The protocol supports the implementation of the United Nations Declaration on the Rights of Indigenous Peoples by respecting, consulting and collaborating with Indigenous Governments on land and resource management.
Quebec
Dec. 9, 2020 – The Montreal Economic Institute (MEI), a right wing think-tank aligned with the economic interest of Quebec’s business elite released – and emphatically endorsed – the results of an Ipsos poll MEI commissioned indicating that 55% of Quebecers are opposed to UNDRIP and should not have any rights beyond what is available to all Quebecers in the province. Questionable timing coming on the heels of the heightened awareness of the inequalities endured by Indigenous people in Quebec through the systemic racism validated by the Viens Commission and their 142 recommendations and denied by Premier Legault who also reversed his previous support for UNDRIP.

Compare the above with the following Léger survey results from August 2020:
* Almost all non-Indigenous Quebecers (92%) think that First Nations are subject to racism or discrimination in Quebec.
* 80% of respondents consider that First Nations people face additional obstacles in the different facets of their lives.
* 70% of those who have an opinion are of the opinion that, currently in Quebec, First Nations are not treated on the same footing as non-Indigenous Quebecers in social structures.
* 91% of respondents believe that the Quebec government has an important role to play in achieving and maintaining equality between First Nations and non-Indigenous Quebecers.
Ontario
June 11, 2020 – Sol Mamakwa, Kiiwetinoong MPP and Indigenous Affairs critic for the NDP is continuing “his year-long fight for the rights of Indigenous people across Ontario.” Bill 76 The United Nations Declaration on the Rights of Indigenous Peoples Act. 2019” is stalled. When asked if he would pass and implement UNDRIP legislation Premier Ford sidestepped the question and stated “there is never one step to do reconciliation.”

Institutional Support

Sept 13, 2020 – The Coalition for the Human Rights of Indigenous People (Indigenous Nations and representative organizations, human rights groups, and faith communities) urge the Minister of Justice to table legislation to implement the United Nations Declaration on the Rights of Indigenous Peoples as soon as Parliament convenes this fall. The federal government, both during and after the 2019 federal election, committed to adopting a bill containing at least the same essential provisions as Bill C-262, a private members bill that was passed by the House of Commons in 2018. To date, the obligation to implement the Declaration has been affirmed nine times in consensus resolutions of the UN General Assembly. No state in the world formally opposes the UN Declaration.

Objections to implementation legislation have focused largely on the UN Declaration’s affirmation that Indigenous peoples have the right to make their own decisions about what happens on their territories including resource development. Free, prior and informed consent is an essential component of Indigenous peoples’ right of self- determination, which includes the jurisdiction to make their own decisions about how their lands will be used and developed. Standards of consent are already part of Canadian law, dating back to the first Peace and Friendship Treaties. In the 2014 Tsilhqot’in Nation decision, the Supreme Court explicitly recognized that the right to grant or withhold consent is part of the inherent title rights of Indigenous peoples.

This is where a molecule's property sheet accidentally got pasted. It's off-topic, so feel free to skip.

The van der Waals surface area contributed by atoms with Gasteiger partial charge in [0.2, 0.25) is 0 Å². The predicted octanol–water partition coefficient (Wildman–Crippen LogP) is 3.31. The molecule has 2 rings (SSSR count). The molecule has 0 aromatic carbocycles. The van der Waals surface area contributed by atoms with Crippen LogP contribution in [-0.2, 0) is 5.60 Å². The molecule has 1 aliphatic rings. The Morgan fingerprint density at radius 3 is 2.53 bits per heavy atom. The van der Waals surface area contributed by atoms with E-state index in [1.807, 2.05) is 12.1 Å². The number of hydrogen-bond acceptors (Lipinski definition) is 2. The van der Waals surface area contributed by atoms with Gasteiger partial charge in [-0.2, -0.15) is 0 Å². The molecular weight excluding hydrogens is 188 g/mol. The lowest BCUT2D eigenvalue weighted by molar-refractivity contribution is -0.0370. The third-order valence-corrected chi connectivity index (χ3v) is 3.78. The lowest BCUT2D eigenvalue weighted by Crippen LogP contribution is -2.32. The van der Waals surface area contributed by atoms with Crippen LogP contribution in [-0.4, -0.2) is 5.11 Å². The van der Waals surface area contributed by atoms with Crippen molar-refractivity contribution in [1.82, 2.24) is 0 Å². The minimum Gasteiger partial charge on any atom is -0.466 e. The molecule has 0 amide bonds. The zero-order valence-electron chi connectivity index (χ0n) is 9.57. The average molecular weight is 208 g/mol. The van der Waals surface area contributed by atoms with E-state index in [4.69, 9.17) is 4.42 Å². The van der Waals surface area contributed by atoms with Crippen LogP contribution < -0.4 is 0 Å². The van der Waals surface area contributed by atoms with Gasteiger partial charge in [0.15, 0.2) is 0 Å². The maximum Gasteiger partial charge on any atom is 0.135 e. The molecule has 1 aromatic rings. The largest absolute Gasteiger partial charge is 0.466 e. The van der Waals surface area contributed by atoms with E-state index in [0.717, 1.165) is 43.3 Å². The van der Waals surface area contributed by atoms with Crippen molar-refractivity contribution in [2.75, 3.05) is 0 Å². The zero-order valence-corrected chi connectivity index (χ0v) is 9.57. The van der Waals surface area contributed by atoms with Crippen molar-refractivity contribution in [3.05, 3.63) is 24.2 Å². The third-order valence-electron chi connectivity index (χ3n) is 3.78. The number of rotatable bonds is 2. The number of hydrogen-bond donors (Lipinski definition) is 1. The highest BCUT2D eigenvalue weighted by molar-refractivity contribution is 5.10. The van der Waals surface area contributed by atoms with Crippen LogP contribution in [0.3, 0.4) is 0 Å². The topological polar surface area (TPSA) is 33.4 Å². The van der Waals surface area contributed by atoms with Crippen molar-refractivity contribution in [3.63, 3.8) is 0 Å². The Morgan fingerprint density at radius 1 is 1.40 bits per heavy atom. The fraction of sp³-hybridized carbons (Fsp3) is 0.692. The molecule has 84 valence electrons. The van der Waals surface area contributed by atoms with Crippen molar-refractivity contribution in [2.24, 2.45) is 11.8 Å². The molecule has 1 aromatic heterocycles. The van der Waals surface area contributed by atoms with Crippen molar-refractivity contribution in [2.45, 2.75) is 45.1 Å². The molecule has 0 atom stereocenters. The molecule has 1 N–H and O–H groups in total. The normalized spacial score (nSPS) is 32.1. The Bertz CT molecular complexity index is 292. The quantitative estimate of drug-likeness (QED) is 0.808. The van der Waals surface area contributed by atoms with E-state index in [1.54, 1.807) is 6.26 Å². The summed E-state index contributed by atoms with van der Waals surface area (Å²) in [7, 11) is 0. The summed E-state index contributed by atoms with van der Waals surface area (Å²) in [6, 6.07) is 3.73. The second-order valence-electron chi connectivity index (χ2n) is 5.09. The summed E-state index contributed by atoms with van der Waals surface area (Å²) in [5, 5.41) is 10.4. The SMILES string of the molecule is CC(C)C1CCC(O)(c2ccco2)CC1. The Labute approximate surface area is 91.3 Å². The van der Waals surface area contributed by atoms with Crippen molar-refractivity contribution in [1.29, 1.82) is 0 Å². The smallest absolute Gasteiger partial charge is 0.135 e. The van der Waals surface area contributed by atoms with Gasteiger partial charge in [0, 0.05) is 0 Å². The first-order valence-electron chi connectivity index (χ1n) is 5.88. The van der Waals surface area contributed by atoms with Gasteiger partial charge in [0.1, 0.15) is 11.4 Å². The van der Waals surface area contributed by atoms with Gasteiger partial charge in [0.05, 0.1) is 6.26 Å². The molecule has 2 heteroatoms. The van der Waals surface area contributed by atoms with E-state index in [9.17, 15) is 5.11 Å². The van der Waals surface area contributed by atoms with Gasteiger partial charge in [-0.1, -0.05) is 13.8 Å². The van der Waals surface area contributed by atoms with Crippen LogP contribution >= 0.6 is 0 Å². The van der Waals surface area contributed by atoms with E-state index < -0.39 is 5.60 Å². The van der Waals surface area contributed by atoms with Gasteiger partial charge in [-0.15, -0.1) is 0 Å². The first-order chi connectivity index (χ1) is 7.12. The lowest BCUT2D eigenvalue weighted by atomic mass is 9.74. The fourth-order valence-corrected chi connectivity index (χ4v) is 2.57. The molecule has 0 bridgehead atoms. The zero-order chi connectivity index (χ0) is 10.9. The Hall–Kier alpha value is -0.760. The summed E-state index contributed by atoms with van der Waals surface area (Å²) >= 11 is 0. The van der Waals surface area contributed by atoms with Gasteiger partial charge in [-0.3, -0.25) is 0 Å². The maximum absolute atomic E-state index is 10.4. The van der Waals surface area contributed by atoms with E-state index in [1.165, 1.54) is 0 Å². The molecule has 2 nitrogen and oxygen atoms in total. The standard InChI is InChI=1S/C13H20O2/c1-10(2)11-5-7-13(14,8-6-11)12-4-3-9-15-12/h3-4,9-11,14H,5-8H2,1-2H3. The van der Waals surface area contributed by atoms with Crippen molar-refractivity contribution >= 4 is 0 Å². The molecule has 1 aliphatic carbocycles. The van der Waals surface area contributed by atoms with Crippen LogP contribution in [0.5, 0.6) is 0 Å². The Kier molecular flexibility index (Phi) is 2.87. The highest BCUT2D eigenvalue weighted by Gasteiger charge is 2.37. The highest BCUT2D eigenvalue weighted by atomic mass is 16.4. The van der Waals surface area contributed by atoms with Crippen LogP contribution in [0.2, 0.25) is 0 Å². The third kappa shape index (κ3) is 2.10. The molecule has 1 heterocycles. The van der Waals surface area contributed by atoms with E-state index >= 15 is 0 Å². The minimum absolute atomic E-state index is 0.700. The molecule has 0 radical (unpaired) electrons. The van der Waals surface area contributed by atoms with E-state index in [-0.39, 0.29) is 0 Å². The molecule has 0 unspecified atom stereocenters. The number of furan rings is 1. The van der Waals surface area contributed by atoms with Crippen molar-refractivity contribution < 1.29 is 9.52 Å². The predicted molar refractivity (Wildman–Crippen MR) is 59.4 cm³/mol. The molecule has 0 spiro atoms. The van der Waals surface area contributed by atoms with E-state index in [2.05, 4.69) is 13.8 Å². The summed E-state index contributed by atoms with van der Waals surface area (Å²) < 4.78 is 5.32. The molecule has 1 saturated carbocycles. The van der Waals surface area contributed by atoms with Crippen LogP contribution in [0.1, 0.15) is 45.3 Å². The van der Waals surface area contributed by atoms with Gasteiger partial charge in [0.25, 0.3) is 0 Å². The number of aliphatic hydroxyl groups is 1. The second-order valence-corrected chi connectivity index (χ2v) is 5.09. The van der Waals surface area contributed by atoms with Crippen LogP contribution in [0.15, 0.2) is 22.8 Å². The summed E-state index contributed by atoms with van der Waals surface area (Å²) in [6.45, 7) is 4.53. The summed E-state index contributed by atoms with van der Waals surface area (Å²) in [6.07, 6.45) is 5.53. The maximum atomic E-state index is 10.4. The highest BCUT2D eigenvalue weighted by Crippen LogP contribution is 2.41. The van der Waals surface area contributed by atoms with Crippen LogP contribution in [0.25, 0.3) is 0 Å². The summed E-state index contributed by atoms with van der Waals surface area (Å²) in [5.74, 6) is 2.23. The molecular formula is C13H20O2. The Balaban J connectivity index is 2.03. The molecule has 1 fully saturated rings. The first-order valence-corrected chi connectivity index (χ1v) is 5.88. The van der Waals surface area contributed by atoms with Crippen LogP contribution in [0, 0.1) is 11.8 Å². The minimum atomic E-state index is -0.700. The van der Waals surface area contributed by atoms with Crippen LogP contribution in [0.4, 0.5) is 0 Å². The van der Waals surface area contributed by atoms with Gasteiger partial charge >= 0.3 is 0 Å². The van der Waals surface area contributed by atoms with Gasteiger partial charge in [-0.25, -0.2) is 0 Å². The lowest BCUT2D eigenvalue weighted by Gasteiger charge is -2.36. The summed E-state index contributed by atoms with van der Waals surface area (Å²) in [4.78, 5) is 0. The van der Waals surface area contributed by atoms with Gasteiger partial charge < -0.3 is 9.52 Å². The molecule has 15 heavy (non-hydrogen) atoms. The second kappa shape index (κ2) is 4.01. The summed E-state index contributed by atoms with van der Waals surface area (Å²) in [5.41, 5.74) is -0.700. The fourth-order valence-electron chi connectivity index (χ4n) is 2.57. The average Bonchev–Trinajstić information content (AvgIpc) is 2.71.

https://nationtalk.ca/story/bcafn-statement-un-declaration-on-the-rights-of-indigenous-peoples-adoption-of-federal-implementation-legislation-must-not-be-delayed

Aug. 17, 2020 – Although not directly related to UNDRIP, the $2.5 million SSHRC funding over six years to support the Rebuilding First Nations Governance (RFNG) project, an investigation into transforming Indian Act governance, seeks Indigenous alternatives to the stranglehold the Indian Act has over all aspects of Indigenous lives in Canada. RFNG is “an alliance of First Nation communities and tribal councils, and academic researchers and practitioners, committed to working from the community level up to end Indian Act governance and build alternatives that realize the inherent right to self-government as affirmed in the Constitution Act”. The question is “How does the 6-year timeline impact the governments implementation plan for UNDRIP? See additional details in C2A # 43 Federal Government commitment.

Calls to Action

Call to Action # 43Fully adopt and implement UNDRIP as the framework for reconciliation
Call to Action # 44Develop national action plan and strategies to achieve UNDRIP goals

Current Problems and Issues with implementing UNDRIP

The main issues have to do with an ongoing lack of consultation with First Nations, Métis and Inuit people on issues that directly impact Indigenous rights and title, Indigenous laws and traditions and closing socio-economic gaps. Federal, Provincial and Territory governments persist on viewing Indigenous issues through a colonial lens that perpetuates the issues not resolve them.